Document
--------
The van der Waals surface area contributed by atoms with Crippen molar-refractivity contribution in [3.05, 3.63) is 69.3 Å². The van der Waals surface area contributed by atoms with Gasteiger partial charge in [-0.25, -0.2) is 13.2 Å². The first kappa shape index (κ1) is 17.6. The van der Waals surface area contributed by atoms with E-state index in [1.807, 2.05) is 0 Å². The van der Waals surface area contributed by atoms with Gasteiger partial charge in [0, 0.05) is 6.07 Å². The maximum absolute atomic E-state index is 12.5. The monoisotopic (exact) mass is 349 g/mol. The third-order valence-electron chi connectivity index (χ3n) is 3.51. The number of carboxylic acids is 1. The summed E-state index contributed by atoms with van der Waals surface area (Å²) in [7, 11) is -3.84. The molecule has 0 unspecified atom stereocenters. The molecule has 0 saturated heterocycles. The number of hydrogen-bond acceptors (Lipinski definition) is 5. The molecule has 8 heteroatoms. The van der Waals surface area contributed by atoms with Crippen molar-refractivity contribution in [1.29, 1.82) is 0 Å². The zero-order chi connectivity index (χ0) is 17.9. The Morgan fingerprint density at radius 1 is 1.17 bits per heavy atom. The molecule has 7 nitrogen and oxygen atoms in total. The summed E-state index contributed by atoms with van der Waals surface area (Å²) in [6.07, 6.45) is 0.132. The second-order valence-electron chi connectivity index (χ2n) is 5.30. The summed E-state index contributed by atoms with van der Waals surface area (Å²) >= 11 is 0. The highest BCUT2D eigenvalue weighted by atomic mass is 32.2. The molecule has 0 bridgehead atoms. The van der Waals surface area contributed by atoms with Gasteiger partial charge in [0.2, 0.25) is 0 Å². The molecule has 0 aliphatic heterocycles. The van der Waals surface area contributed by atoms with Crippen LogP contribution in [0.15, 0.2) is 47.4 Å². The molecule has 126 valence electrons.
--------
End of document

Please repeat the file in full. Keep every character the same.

The van der Waals surface area contributed by atoms with Crippen molar-refractivity contribution in [3.05, 3.63) is 69.3 Å². The van der Waals surface area contributed by atoms with Gasteiger partial charge in [-0.25, -0.2) is 13.2 Å². The first kappa shape index (κ1) is 17.6. The van der Waals surface area contributed by atoms with E-state index in [1.807, 2.05) is 0 Å². The van der Waals surface area contributed by atoms with Gasteiger partial charge in [0, 0.05) is 6.07 Å². The maximum absolute atomic E-state index is 12.5. The monoisotopic (exact) mass is 349 g/mol. The third-order valence-electron chi connectivity index (χ3n) is 3.51. The number of carboxylic acids is 1. The summed E-state index contributed by atoms with van der Waals surface area (Å²) in [7, 11) is -3.84. The molecule has 0 unspecified atom stereocenters. The molecule has 0 saturated heterocycles. The number of hydrogen-bond acceptors (Lipinski definition) is 5. The molecule has 8 heteroatoms. The van der Waals surface area contributed by atoms with Crippen molar-refractivity contribution in [1.29, 1.82) is 0 Å². The zero-order chi connectivity index (χ0) is 17.9. The Morgan fingerprint density at radius 1 is 1.17 bits per heavy atom. The molecule has 7 nitrogen and oxygen atoms in total. The summed E-state index contributed by atoms with van der Waals surface area (Å²) in [6.07, 6.45) is 0.132. The second-order valence-electron chi connectivity index (χ2n) is 5.30. The summed E-state index contributed by atoms with van der Waals surface area (Å²) >= 11 is 0. The highest BCUT2D eigenvalue weighted by atomic mass is 32.2. The molecule has 0 bridgehead atoms. The van der Waals surface area contributed by atoms with Gasteiger partial charge in [0.2, 0.25) is 0 Å². The molecule has 0 aliphatic heterocycles. The van der Waals surface area contributed by atoms with Crippen LogP contribution in [0.15, 0.2) is 47.4 Å². The molecule has 126 valence electrons.